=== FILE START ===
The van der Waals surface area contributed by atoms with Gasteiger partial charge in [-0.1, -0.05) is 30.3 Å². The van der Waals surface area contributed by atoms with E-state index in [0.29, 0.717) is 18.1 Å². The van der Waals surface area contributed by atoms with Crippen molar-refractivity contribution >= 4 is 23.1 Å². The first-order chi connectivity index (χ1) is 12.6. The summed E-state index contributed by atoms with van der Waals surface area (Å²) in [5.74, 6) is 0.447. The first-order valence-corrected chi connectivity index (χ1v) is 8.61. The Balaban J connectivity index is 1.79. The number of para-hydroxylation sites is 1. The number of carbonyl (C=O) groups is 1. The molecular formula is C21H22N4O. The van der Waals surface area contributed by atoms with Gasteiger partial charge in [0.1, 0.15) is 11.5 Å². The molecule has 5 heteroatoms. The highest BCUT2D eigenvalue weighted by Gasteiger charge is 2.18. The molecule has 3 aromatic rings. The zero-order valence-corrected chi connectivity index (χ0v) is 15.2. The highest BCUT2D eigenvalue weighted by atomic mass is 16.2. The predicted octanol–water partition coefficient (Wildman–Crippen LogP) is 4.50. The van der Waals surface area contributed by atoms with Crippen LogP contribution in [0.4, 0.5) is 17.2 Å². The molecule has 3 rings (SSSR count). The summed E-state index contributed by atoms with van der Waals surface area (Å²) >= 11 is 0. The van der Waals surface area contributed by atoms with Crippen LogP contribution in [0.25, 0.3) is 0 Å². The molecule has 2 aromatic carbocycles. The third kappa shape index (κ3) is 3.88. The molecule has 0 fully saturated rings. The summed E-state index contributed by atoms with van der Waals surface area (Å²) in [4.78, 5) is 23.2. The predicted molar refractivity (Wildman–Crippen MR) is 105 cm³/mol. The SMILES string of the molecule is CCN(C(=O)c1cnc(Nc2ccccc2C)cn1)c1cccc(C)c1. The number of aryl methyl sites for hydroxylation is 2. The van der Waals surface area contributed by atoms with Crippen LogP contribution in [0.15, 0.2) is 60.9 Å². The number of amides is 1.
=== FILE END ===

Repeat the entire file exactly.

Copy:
The van der Waals surface area contributed by atoms with Gasteiger partial charge in [-0.1, -0.05) is 30.3 Å². The van der Waals surface area contributed by atoms with E-state index in [0.29, 0.717) is 18.1 Å². The van der Waals surface area contributed by atoms with Crippen molar-refractivity contribution >= 4 is 23.1 Å². The first-order chi connectivity index (χ1) is 12.6. The summed E-state index contributed by atoms with van der Waals surface area (Å²) in [5.74, 6) is 0.447. The first-order valence-corrected chi connectivity index (χ1v) is 8.61. The Balaban J connectivity index is 1.79. The number of para-hydroxylation sites is 1. The number of carbonyl (C=O) groups is 1. The molecular formula is C21H22N4O. The van der Waals surface area contributed by atoms with Gasteiger partial charge in [0.1, 0.15) is 11.5 Å². The molecule has 5 heteroatoms. The highest BCUT2D eigenvalue weighted by Gasteiger charge is 2.18. The molecule has 3 aromatic rings. The zero-order valence-corrected chi connectivity index (χ0v) is 15.2. The highest BCUT2D eigenvalue weighted by atomic mass is 16.2. The predicted octanol–water partition coefficient (Wildman–Crippen LogP) is 4.50. The van der Waals surface area contributed by atoms with Crippen LogP contribution in [0.4, 0.5) is 17.2 Å². The molecule has 3 rings (SSSR count). The summed E-state index contributed by atoms with van der Waals surface area (Å²) >= 11 is 0. The van der Waals surface area contributed by atoms with Crippen LogP contribution in [0.25, 0.3) is 0 Å². The molecule has 2 aromatic carbocycles. The third kappa shape index (κ3) is 3.88. The molecule has 0 fully saturated rings. The summed E-state index contributed by atoms with van der Waals surface area (Å²) in [4.78, 5) is 23.2. The predicted molar refractivity (Wildman–Crippen MR) is 105 cm³/mol. The SMILES string of the molecule is CCN(C(=O)c1cnc(Nc2ccccc2C)cn1)c1cccc(C)c1. The number of aryl methyl sites for hydroxylation is 2. The van der Waals surface area contributed by atoms with Crippen LogP contribution in [0.15, 0.2) is 60.9 Å². The number of amides is 1.